Has there ever been a four month period in Seattle Thunderbirds history like the one the franchise has just experienced? It started last May with the team winning their first ever WHL Championship and concluded this week, on the eve of a brand new season no less, with the team announcing the franchise has been sold, pending approval by the City of Kent and the WHL Board of Governors.
In between, the team saw head coach Steve Konowalchuk exit in June, taking a position as an assistant coach with the NHL's Anaheim Ducks. In July assistant coach Matt O'Dette was named as Konowalchuk's replacement. At the same time it was announced that assistant coach Tyler Alos was leaving the organization to pursue an opportunity outside hockey.
That prompted the hiring of two new assistants, Kyle Hagel and Castan Sommer to join O'Dette on the Seattle bench. There was the usual offseason activity such as the trade of Anthony Bishop to Victoria for Blake Bargar and the signing of the team's top three picks from the spring Bantam Draft. Then came the injury to Carl Stankowski at camp with Canada's U-18 team that will keep the T-birds goalie on the shelf until November. Just before training camp head scout Dan McLean accepted a job with the NHL's Pittsburgh Penguins and Mark Romas was chosen as his successor.
Even the building the T-birds play in got an updated name, now known as the accesso ShoWare Center. There were a couple more minor trades that brought Noah Philp and Liam Hughes to the organization. Last week it was announced the Thunderbirds would be honored down in Olympia by Governor Jay Inslee for their 2017 Chynoweth Cup win and Thursday Turner Ottenbreit was announced as this season's team captain.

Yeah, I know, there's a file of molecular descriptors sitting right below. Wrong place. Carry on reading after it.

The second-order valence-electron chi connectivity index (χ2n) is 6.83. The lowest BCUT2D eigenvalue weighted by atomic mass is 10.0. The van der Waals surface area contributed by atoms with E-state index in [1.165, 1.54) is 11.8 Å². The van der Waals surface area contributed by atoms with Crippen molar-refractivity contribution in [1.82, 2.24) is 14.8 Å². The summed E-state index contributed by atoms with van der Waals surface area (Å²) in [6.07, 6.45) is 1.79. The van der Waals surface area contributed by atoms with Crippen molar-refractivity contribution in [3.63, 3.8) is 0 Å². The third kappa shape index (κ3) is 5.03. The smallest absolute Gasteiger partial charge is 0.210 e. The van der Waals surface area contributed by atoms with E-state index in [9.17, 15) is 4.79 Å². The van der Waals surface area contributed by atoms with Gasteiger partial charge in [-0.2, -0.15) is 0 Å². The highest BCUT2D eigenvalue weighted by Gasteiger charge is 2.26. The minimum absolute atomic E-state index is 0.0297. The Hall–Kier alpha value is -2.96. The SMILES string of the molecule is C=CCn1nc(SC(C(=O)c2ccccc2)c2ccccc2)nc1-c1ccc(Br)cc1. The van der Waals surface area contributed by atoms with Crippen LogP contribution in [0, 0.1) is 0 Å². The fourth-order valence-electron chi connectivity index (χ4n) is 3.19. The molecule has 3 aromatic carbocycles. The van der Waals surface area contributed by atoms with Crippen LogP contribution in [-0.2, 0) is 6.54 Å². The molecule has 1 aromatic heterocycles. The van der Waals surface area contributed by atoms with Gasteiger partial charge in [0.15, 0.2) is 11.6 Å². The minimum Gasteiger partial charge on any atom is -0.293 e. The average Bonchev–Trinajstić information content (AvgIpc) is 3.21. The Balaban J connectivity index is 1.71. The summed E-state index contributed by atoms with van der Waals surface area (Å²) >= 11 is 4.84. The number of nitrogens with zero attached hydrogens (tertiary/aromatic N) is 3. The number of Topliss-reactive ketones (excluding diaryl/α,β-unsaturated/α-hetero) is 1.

But the T-birds saved the biggest news for last. A little over 24 hours from raising their Championship banner, they announced the tentative sale of the team to Dan Leckelt and Lindsey Leckelt, Co-CEO’s of Silent-Aire, a company, which according to the team's website engineers and manufactures custom HVAC solutions for data centers, institutions and industrial facilities with over 50 schools alone in Washington State utilizing Silent-Aire equipment. Silent-Aire also engineers and manufactures equipment for the world’s largest hyper scale data center companies. The company has bases in Seattle, Edmonton, Phoenix, Virginia and Ireland.
The prospective owners aren't hockey neophytes either. Both played minor and pro hockey and are owners of the Stony Plain Eagles Senior AAA hockey team as well as the Spruce Grove Jr. A Saints.
If approved, it will mark the first ownership change in club history in nearly two decades. In the early 2000's Russ Farwell, Colin Campbell and their group purchased the club from Bill Yuill. They then built it into a profitable, championship caliber, Major Junior franchise in the WHL's biggest market. That's not an easy task considering the other options in the region vying for the sporting public's dollar. They worked with the City of Kent to cultivate a partnership after moving into the ShowWare Center in 2009. They essentially turned over a good chunk of their fanbase from their KeyArena days. They've embraced their new community and region and the community has embraced them back.
If the sale is approved, both Farwell and Campbell will stay on in their roles as General Manager and Assistant General Manager and continue to help oversee what they have built.